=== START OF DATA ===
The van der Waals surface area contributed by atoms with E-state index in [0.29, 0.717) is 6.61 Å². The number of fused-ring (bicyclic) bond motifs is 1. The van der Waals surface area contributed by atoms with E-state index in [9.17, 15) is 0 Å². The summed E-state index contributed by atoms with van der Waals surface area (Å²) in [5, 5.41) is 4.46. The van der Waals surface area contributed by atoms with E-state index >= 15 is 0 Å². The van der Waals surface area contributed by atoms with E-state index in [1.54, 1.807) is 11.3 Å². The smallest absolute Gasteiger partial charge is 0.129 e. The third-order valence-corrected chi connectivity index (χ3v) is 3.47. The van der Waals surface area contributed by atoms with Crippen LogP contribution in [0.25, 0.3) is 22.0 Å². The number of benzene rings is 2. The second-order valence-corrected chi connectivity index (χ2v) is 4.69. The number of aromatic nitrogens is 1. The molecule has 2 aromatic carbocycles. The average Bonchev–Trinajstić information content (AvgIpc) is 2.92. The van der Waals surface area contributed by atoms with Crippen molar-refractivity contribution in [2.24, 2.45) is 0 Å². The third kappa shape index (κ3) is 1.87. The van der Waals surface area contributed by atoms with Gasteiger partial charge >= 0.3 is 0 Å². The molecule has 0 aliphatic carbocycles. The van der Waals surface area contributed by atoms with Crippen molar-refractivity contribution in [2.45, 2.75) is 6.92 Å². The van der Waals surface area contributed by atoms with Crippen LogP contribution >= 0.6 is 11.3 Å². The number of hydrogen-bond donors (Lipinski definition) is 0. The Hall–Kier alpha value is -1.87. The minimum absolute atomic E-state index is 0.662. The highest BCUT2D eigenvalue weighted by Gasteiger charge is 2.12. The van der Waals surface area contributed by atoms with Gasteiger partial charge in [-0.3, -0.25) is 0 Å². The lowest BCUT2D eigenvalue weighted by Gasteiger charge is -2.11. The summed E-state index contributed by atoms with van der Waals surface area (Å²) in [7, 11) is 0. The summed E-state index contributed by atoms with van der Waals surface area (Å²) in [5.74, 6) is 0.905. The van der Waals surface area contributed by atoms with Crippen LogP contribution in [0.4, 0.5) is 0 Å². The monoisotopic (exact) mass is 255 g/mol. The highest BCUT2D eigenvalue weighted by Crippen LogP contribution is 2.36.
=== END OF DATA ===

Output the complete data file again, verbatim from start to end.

The van der Waals surface area contributed by atoms with E-state index in [0.29, 0.717) is 6.61 Å². The number of fused-ring (bicyclic) bond motifs is 1. The van der Waals surface area contributed by atoms with E-state index in [9.17, 15) is 0 Å². The summed E-state index contributed by atoms with van der Waals surface area (Å²) in [5, 5.41) is 4.46. The van der Waals surface area contributed by atoms with E-state index >= 15 is 0 Å². The van der Waals surface area contributed by atoms with E-state index in [1.54, 1.807) is 11.3 Å². The smallest absolute Gasteiger partial charge is 0.129 e. The third-order valence-corrected chi connectivity index (χ3v) is 3.47. The van der Waals surface area contributed by atoms with Crippen LogP contribution in [0.25, 0.3) is 22.0 Å². The number of benzene rings is 2. The second-order valence-corrected chi connectivity index (χ2v) is 4.69. The number of aromatic nitrogens is 1. The molecule has 2 aromatic carbocycles. The average Bonchev–Trinajstić information content (AvgIpc) is 2.92. The van der Waals surface area contributed by atoms with Crippen molar-refractivity contribution in [2.24, 2.45) is 0 Å². The third kappa shape index (κ3) is 1.87. The van der Waals surface area contributed by atoms with Gasteiger partial charge >= 0.3 is 0 Å². The molecule has 0 aliphatic carbocycles. The van der Waals surface area contributed by atoms with Crippen molar-refractivity contribution in [2.45, 2.75) is 6.92 Å². The van der Waals surface area contributed by atoms with Crippen LogP contribution >= 0.6 is 11.3 Å². The number of hydrogen-bond donors (Lipinski definition) is 0. The Hall–Kier alpha value is -1.87. The minimum absolute atomic E-state index is 0.662. The highest BCUT2D eigenvalue weighted by Gasteiger charge is 2.12. The van der Waals surface area contributed by atoms with Gasteiger partial charge in [-0.3, -0.25) is 0 Å². The lowest BCUT2D eigenvalue weighted by Gasteiger charge is -2.11. The summed E-state index contributed by atoms with van der Waals surface area (Å²) in [7, 11) is 0. The summed E-state index contributed by atoms with van der Waals surface area (Å²) in [5.74, 6) is 0.905. The van der Waals surface area contributed by atoms with Crippen LogP contribution in [0.4, 0.5) is 0 Å². The monoisotopic (exact) mass is 255 g/mol. The highest BCUT2D eigenvalue weighted by Crippen LogP contribution is 2.36.